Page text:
Practical Methods of Optimization. 2nd Edition

  • ID: 2175657
  • Book
  • 456 Pages
  • John Wiley and Sons Ltd
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This established textbook is noted for its coverage of optimization methods that are of practical importance. It provides a thorough treatment of standard methods such as linear and quadratic programming, Newton–like methods and the conjugate gradient method. The theoretical aspects of the subject include an extended treatment of optimality conditions and the significance of Lagrange multipliers. The relevance of convexity theory to optimization is also not neglected. A significant proportion of the book is devoted to the solution of nonlinear problems, with an authoritative treatment of current methodology. Thus state of the art techniques such as the BFGS method, trust region methods and the SQP method are described and analysed. Other features are an extensive treatment of nonsmooth optimization and the L—1 penalty function. Contents Part 1 Unconstrained Optimization Part 2 Constrained Optimization

∗ Introduction

∗ Structure of Methods

∗ Newton–like Methods

∗ Conjugate Direction Methods

∗ Restricted Step Methods

∗ Sums of Squares and Nonlinear Equations

∗ Introduction

∗ Linear Programming

∗ The Theory of Constrained Optimization

∗ Quadratic Programming

∗ General Linearly Constrained Optimization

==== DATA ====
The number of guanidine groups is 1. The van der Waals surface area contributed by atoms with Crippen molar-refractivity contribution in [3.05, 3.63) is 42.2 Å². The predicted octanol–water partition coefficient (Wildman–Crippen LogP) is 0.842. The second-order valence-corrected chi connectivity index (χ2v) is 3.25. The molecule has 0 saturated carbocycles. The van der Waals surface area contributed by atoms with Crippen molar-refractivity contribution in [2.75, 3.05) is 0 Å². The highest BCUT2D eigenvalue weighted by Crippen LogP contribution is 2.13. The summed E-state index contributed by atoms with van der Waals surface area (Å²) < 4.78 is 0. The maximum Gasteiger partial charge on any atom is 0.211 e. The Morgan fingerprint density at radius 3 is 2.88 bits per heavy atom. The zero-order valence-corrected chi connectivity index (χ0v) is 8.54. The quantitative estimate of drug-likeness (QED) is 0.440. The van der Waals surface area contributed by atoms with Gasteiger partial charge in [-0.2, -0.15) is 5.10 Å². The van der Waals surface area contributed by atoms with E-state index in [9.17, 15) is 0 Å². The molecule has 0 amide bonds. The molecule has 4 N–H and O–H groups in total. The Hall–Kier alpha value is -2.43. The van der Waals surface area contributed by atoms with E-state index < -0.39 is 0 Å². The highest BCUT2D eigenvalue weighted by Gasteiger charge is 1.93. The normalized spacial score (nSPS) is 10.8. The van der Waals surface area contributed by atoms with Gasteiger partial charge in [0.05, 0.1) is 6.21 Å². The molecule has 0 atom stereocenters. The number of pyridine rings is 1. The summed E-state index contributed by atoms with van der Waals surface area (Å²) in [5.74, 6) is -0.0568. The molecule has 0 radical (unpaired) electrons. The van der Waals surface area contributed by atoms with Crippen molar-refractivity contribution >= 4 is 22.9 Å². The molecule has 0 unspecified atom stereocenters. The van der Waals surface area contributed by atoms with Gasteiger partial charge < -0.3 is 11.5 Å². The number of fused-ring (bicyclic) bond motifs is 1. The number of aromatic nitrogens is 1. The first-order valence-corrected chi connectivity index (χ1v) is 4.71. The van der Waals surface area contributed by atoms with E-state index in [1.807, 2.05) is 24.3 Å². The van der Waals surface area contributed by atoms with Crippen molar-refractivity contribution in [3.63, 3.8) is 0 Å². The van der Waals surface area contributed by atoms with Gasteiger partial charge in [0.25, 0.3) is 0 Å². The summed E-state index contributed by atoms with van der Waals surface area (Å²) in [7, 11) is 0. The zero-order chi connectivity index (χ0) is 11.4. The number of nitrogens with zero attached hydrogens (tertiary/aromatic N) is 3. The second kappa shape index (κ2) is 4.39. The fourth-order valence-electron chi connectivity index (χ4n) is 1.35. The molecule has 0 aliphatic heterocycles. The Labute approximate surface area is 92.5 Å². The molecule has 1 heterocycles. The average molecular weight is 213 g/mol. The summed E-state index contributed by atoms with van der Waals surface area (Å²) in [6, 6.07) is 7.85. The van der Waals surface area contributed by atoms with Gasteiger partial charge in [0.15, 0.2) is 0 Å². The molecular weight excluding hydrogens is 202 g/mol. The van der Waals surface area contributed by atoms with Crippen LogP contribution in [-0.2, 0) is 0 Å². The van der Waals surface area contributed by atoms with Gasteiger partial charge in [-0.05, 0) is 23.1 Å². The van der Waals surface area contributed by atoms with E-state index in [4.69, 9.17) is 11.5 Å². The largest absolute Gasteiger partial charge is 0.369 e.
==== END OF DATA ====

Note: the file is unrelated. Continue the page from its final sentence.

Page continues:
∗ Nonlinear Programming

∗ Other Optimization Problems
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UNCONSTRAINED OPTIMIZATION.

Structure of Methods.

Newton–like Methods.

Conjugate Direction Methods.

Restricted Step Methods.

Sums of Squares and Nonlinear Equations.

CONSTRAINED OPTIMIZATION.

Linear Programming.

The Theory of Constrained Optimization.

Quadratic Programming.

General Linearly Constrained Optimization.

Nonlinear Programming.

Other Optimization Problems.

Non–Smooth Optimization.

References.

Subject Index.
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About the author Professor Roger Fletcher completed his MA at the University of Cambridge in 1960 and his PhD at the University of Leeds in 1963. He was a lecturer at the University of Leeds from 1963 to 1969, then Principal Scientific Officer at AERE Harwell until 1973. He then joined the University of Dundee where he is Professor of Optimization and holds the Baxter Chair of Mathematics. In 1997 he was awarded the prestigious Dantzig Prize for fundamental contributions to algorithms for nonlinear optimization, awarded jointly by the Society for Industrial and Applied Mathematics and the Mathematical Programming Society. He is a Fellow of the Royal Society of Edinburgh and of the Institute of Mathematics and its Applications.
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